Thursday, March 13, 2014

Budgets Critical to Running a Business

Annual budgeting are critical to running a business.
I wholeheartedly agree that budgets are critical to running a business. Budgets are part of the goal setting and planning process, which I'm a huge advocate of. If you do not know where you're going, how do you know when you've arrived? Related to that, as an entrepreneur or small business owner, if you do not map out a plan to get your company there (wherever there is) and track against that plan, how do know when and where to make adjustments or what actions to take?

Creating an annual budget helps you think strategically and consider all of your company's operations from a higher perspective. When crafting an annual budget, you must look at sales, marketing, employees, rent, maintenance, computer, travel, etc. and consider the financial impact on your business in advance. When else do you do this? The process of crafting your business' annual budget helps you determine what your profits will be and where they will come from. The process also helps you determine if there is sufficient business cash flow and, if not, whether some type of business financing would help your company accomplish its objectives.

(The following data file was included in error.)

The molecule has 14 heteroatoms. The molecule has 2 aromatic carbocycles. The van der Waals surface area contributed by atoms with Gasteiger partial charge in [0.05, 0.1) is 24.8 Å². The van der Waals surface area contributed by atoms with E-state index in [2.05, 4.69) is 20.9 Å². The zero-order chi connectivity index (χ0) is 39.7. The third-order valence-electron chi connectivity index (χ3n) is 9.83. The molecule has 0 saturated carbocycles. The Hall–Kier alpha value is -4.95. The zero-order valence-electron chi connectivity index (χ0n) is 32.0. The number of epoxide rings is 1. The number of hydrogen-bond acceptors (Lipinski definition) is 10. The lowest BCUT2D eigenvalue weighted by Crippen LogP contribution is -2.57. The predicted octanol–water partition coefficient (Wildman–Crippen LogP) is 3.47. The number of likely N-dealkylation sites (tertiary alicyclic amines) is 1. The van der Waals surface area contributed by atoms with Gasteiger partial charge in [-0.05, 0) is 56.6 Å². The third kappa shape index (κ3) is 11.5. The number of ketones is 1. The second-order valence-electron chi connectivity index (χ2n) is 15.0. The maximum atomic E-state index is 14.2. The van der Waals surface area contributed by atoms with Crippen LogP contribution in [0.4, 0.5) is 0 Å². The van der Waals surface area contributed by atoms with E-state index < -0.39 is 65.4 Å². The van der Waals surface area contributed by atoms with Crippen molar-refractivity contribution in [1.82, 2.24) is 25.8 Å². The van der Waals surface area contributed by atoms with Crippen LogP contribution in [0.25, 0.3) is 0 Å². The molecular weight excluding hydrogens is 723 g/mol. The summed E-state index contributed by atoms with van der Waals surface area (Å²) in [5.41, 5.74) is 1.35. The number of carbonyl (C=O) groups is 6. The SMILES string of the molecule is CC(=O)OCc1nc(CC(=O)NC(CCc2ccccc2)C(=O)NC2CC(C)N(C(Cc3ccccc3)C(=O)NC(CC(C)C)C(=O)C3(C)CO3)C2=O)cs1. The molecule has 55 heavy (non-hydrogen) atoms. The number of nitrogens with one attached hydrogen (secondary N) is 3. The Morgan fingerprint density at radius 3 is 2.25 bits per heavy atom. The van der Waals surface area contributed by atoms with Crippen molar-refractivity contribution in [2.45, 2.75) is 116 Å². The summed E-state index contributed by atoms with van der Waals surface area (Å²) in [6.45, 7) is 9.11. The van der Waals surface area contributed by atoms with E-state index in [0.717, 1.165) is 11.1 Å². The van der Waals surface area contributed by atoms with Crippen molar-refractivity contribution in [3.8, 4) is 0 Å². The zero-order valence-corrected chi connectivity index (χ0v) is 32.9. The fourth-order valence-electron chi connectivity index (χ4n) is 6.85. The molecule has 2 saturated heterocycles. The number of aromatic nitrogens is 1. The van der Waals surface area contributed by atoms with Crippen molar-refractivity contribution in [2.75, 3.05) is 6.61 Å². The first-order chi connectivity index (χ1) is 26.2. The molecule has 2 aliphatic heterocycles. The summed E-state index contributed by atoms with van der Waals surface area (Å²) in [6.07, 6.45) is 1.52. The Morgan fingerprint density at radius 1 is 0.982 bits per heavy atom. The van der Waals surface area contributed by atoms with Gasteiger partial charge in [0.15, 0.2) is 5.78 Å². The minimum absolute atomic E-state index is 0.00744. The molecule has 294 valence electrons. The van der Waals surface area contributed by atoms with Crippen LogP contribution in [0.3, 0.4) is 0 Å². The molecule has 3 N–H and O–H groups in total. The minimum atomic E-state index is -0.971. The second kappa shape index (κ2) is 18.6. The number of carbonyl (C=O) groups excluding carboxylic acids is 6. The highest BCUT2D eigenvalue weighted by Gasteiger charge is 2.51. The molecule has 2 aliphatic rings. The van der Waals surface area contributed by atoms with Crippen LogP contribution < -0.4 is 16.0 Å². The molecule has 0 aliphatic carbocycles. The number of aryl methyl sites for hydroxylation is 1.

The annual budget also helps you consider major expenses, called capital expenditures, in advance. Many companies pull money to pay for capital expenditures out of their regular business cash flow (aka operating cash flow) only to find they later have a cash flow shortage. When you consider any large capital expenses in advance, you can plan accordingly. You can obtain some type of business financing to pay for the expenditures. For example, to purchase $25,000 in computer software you could obtain a bank loan, enter into an installment payment plan or seek other alternative business financing sources.

In addition, all businesses must depreciate capital expenditures over the useful life of the item(s). So if you were counting on your company taking a tax deduction that year for all the money it spent, think again. You'll only be able to claim a portion of the funds spent -- the depreciated amount -- in the first year! This obviously adversely impacts your business' cash flow. If you'd mapped out an annual budget which included capital expenditures, you'd have realized this.

Tracking the budget then helps you to stay on course. Tracking also helps you to quickly see where expenses may be rising too fast or when revenues are taking off. These changes alert you to potential changes you may need to make in your business.

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